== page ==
Rosemary J. Cater, Dibyanti Mukherjee, Eva Gil Iturbe, Satchal K. Erramilli, Ting Chen, Katie Koo, Nicolás Santander Grez, Andrew Reckers, Brian Kloss, Tomasz Gawda, Brendon C. Choy, Zhening Zheng, Oliver B. Clarke, Sook Wah Yee, Anthony A. Kossiakoff, Matthias Quick, Thomas Arnold, Filippo Mancia
bioRxiv. 2023 Oct 5:2023.10.05.561059.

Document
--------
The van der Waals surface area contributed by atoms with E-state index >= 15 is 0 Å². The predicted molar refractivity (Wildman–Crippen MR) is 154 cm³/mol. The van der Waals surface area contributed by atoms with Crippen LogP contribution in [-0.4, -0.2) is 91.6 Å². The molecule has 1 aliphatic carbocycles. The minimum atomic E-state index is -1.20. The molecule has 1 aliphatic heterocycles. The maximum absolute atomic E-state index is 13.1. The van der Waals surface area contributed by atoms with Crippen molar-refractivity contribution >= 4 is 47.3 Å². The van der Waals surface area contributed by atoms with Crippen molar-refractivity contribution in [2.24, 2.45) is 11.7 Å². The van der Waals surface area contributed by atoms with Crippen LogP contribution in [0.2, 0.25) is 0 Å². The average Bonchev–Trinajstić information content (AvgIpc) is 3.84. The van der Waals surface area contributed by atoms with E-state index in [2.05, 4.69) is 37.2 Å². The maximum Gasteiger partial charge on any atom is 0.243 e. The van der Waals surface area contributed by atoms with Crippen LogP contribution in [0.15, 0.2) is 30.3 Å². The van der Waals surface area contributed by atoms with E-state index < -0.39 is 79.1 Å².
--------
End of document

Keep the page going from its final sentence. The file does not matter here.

Choline is an essential nutrient that the human body needs in vast quantities for cell membrane synthesis, epigenetic modification, and neurotransmission. The brain has a particularly high demand for choline, but how it enters the brain has eluded the field for over fifty years. The MFS transporter FLVCR1 was recently determined to be a choline transporter, and while this protein is not highly expressed at the blood-brain barrier (BBB), its relative FLVCR2 is. Previous studies have shown that mutations in human Flvcr2 cause cerebral vascular abnormalities, hydrocephalus, and embryonic lethality, but the physiological role of FLVCR2 is unknown. Here, we demonstrate both in vivo and in vitro that FLVCR2 is a BBB choline transporter and is responsible for the majority of choline uptake into the brain. We also determine the structures of choline-bound FLVCR2 in the inward- and outward-facing states using cryo-electron microscopy to 2.49 and 2.77 Å resolution, respectively. These results reveal how the brain obtains choline and provide molecular-level insights into how FLVCR2 binds choline in an aromatic cage and mediates its uptake. Our work could provide a novel framework for the targeted delivery of neurotherapeutics into the brain.